EVRAZ strives to make efficient use of water resources and prevent any negative water quality impacts through environmental incidents. In 2017, almost 85% of the Group’s total water intake came from surface sources, including rivers, lakes and reservoirs, up 1 percentage point year-on-year. During the reporting period, the ongoing programmes to improve the water management at EVRAZ’ operations continued to deliver environmental benefits. In 2017, the Group consumed 8.2 million cubic metres less fresh water than in 2016, for a year-on-year reduction of 2.5%. In 2017, the management decided to continue its water management programs and set a new five-year target to decrease fresh water consumption by 10% compared with the baseline of 2016. While water pumped from mines (dewatering) is not included in the fresh water consumption target, pumped water is partly used for technological needs. In 2017, EVRAZ pumped out and used 21.15 million cubic metres of mine water, compared with 20.3 million cubic metres a year earlier.
Mining and steelmaking operations produce significant amounts of waste, including the surplus rock, spent ore and tailings left over after processing ore and concentrates. EVRAZ aims to reduce the amount of waste that it produces, re-use natural resources where possible and dispose of waste in a manner that minimises the environmental impact and maximises operational and financial efficiency. In line with the Group’s strategy to reduce waste storage volumes and enhance waste disposal, EVRAZ’ operations regularly review opportunities to recycle and re-use waste. The main waste by-product that gets recycled is metallurgical slag, which includes materials that previously had been disposed of in dumps. Processing this waste has allowed the Group to maintain a recycling rate of more than 100%. Most of the old slag in these dumps has been processed over the past few years, which is the primary reason why the recycling rate went down in 2017. Since 2013, the Group’s strategy has been to avoid generating waste by applying technology to minimise waste at the source. During the past five years, more than 50% of what used to be classified as waste has been re-introduced to the production process or used as a by-product instead of being disposed as waste.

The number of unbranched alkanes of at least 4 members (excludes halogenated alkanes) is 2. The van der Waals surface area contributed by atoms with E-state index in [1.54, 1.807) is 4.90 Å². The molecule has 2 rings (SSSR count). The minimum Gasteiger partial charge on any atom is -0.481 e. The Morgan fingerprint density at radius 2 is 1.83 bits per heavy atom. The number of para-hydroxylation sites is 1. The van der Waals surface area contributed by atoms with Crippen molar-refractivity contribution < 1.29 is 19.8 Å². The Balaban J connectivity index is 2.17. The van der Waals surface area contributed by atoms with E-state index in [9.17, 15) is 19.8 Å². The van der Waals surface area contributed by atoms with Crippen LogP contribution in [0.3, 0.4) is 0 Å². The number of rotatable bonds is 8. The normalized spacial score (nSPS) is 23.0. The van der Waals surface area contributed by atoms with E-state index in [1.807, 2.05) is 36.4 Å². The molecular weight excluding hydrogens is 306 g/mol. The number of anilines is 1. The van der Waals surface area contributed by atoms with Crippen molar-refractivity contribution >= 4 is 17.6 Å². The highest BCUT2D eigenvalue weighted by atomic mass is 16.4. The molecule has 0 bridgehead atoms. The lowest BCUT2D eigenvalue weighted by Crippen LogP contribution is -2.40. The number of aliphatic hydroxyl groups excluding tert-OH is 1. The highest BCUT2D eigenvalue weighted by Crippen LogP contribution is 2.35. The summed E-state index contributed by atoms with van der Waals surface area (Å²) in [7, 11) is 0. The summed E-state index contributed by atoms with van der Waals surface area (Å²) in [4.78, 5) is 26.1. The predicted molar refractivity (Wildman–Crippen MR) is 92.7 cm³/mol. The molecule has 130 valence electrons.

In 2017, EVRAZ’ steel mills generated 9.22 million tonnes of metallurgical waste and by-products, including slag, sludge, scale and others, and recycled or re-used 9.67 million tonnes of material. Overall, the Group recycled or re-used 104.7% of non-mining waste and byproducts in 2017, compared with 120% a year earlier. The Group reviewed its waste management activities. Its existing programmes have helped to reduce the generation of hazardous waste and decrease the volume of disposed waste. The management has decided to continue its waste minimisation efforts and set a target to reuse or recycle at least 95% of waste. EVRAZ’ strategy for dealing with non-hazardous mining wastes, such as depleted rock, tailings and overburden, is to use them where possible for land rehabilitation and the construction of dams or roads. In 2017, 29.7% or 50.4 million tonnes of such waste material were re-used, compared with 18% or 28.6 million tonnes in 2016. All non-recyclable waste is stored in facilities that are designed to prevent any harmful substances contained in the waste from escaping into the environment. Safety at such facilities is monitored extremely closely, and steps have been taken to mitigate as far as possible any danger to third parties in an emergency.